maintains the collected information in memory and writes to files only if
and when the user requests that it do so. The result was the ability to
gather database performance statistics with a minimal impact to the
performance of the system as whole, or to the performance of individual SQL
statements. However, significant enhancements introduced in V5R4 and 6.1
allow additional filtering on detailed SQL performance monitors, which
greatly reduces the system impact of this type of monitor. SQL Plan Cache
viewing and snapshot capabilities have also been added to provide access to
the "always on" statement information cache. These new and redesigned tools
provide great detail while maintaining low system impact. These improvements
have eliminated the advantage the memory-resident database monitor once
provided.
If you plan to continue working with the memory-resident database monitors,
you can directly call the memory-resident database monitor API interfaces.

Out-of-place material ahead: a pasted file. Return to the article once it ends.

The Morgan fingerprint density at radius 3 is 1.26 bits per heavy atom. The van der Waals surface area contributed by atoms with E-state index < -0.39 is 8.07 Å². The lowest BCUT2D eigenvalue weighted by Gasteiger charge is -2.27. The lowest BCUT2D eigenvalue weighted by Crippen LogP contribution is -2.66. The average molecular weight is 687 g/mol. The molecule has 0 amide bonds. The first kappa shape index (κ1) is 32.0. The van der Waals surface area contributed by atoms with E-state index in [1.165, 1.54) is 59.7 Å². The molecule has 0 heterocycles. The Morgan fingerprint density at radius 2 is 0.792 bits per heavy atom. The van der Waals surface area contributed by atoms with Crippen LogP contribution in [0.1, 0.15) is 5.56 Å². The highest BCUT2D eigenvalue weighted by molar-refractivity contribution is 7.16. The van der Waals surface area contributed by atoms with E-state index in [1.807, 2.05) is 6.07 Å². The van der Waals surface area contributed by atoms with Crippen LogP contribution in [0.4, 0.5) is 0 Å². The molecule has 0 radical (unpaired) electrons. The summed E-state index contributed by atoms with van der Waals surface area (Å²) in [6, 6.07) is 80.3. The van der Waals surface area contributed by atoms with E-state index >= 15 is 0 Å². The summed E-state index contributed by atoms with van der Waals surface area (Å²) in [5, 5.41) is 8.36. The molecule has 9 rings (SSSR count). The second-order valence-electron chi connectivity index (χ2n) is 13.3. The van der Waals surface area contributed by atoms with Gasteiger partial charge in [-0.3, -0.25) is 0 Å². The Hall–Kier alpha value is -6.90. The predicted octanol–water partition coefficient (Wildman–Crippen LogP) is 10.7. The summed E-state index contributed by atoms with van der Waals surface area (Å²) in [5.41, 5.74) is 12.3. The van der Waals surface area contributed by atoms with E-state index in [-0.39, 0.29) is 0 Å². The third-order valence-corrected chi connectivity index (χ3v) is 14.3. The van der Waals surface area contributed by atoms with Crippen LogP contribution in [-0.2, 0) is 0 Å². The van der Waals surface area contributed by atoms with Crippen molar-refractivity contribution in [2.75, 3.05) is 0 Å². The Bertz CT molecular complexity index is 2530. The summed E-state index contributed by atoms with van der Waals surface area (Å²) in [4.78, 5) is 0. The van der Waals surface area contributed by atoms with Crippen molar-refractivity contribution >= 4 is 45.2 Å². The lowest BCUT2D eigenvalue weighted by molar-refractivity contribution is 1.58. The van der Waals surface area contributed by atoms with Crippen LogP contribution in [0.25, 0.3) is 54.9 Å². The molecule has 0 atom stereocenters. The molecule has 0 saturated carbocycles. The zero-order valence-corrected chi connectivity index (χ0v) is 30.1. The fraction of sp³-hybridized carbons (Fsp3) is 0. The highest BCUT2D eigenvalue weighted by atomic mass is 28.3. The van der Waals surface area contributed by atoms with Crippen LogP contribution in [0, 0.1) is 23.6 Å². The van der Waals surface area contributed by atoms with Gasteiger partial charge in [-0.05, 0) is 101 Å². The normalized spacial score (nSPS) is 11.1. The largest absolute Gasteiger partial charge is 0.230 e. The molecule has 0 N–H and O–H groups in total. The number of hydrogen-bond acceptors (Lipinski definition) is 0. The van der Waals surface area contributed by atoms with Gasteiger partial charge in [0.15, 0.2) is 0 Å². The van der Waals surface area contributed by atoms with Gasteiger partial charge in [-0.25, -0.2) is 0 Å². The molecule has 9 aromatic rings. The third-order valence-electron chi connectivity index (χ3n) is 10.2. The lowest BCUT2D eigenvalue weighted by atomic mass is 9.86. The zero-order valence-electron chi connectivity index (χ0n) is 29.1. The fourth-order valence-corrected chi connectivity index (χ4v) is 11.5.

On a V7R1 system, IBM Navigator for i
System Monitors
"The monitor function needs to run on V7R2M0 or later, The target system is
V7R1M0."

These are reasons I'm still using MPG for perf monitoring.

Paul

-----Original Message-----
From: MIDRANGE-L [mailto:midrange-l-bounces@xxxxxxxxxxxx] On Behalf Of Sue
Baker
Sent: Wednesday, August 19, 2015 11:52 AM
To: midrange-l@xxxxxxxxxxxx
Subject: RE: IBM i Access for Web - Not yet a replacement for Navigator

"Jim Oberholtzer"
<midrangel@xxxxxxxxxxxxxxxxx>
wrote on Wed, 19 Aug 2015 14:48:39 GMT:

It sound to me that replacement of Management Central has to become a
significant topic at the CAAC

Jim, thank you for posting and suggesting bringing the issue to development
through one of many channels. While I know there are other IBMers
monitoring the conversations here, and I forward items to development when I
spot things, the best way to get their attention is via CAAC, CEAC (COMMON
Europe), ISV council, and the LUG in addition to design change requests.

Of course, opening PMRs for function which should work and doesn't is also
important.

--
Sue
IBM North America Advanced Technical Sales Support (ATS) Power Systems
Rochester, MN